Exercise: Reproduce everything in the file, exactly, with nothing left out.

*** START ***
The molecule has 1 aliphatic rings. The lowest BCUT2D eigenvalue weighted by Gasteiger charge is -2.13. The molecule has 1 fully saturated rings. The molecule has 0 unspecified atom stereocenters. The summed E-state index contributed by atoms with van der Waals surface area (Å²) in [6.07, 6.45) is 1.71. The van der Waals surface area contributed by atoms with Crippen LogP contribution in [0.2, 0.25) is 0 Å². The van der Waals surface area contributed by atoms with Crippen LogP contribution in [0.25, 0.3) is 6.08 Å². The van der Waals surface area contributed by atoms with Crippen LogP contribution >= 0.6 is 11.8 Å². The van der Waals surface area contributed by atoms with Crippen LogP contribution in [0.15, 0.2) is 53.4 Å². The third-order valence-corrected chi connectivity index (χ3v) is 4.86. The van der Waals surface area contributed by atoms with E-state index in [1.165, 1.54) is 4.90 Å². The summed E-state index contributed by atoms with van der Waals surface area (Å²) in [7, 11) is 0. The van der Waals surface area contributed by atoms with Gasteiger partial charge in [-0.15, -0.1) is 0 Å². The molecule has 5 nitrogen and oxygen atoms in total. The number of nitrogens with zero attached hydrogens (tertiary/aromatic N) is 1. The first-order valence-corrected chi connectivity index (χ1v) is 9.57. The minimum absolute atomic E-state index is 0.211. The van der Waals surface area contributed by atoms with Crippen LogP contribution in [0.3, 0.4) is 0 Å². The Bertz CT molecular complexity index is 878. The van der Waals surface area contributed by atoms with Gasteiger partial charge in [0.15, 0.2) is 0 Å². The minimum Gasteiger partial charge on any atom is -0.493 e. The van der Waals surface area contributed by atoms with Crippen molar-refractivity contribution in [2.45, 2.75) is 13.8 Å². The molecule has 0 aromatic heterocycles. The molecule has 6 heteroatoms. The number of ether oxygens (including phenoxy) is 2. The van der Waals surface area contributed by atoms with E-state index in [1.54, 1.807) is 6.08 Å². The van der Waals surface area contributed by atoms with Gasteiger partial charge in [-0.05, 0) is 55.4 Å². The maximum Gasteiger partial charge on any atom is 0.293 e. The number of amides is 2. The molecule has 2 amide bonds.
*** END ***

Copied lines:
The molecule has 1 aliphatic rings. The lowest BCUT2D eigenvalue weighted by Gasteiger charge is -2.13. The molecule has 1 fully saturated rings. The molecule has 0 unspecified atom stereocenters. The summed E-state index contributed by atoms with van der Waals surface area (Å²) in [6.07, 6.45) is 1.71. The van der Waals surface area contributed by atoms with Crippen LogP contribution in [0.2, 0.25) is 0 Å². The van der Waals surface area contributed by atoms with Crippen LogP contribution in [0.25, 0.3) is 6.08 Å². The van der Waals surface area contributed by atoms with Crippen LogP contribution >= 0.6 is 11.8 Å². The van der Waals surface area contributed by atoms with Crippen LogP contribution in [0.15, 0.2) is 53.4 Å². The third-order valence-corrected chi connectivity index (χ3v) is 4.86. The van der Waals surface area contributed by atoms with E-state index in [1.165, 1.54) is 4.90 Å². The summed E-state index contributed by atoms with van der Waals surface area (Å²) in [7, 11) is 0. The van der Waals surface area contributed by atoms with Gasteiger partial charge in [-0.15, -0.1) is 0 Å². The molecule has 5 nitrogen and oxygen atoms in total. The number of nitrogens with zero attached hydrogens (tertiary/aromatic N) is 1. The first-order valence-corrected chi connectivity index (χ1v) is 9.57. The minimum absolute atomic E-state index is 0.211. The van der Waals surface area contributed by atoms with Crippen LogP contribution in [0.3, 0.4) is 0 Å². The Bertz CT molecular complexity index is 878. The van der Waals surface area contributed by atoms with Gasteiger partial charge in [0.15, 0.2) is 0 Å². The minimum Gasteiger partial charge on any atom is -0.493 e. The van der Waals surface area contributed by atoms with Crippen molar-refractivity contribution in [2.45, 2.75) is 13.8 Å². The molecule has 0 aromatic heterocycles. The molecule has 6 heteroatoms. The number of ether oxygens (including phenoxy) is 2. The van der Waals surface area contributed by atoms with E-state index in [1.54, 1.807) is 6.08 Å². The van der Waals surface area contributed by atoms with Gasteiger partial charge in [-0.05, 0) is 55.4 Å². The maximum Gasteiger partial charge on any atom is 0.293 e. The number of amides is 2. The molecule has 2 amide bonds.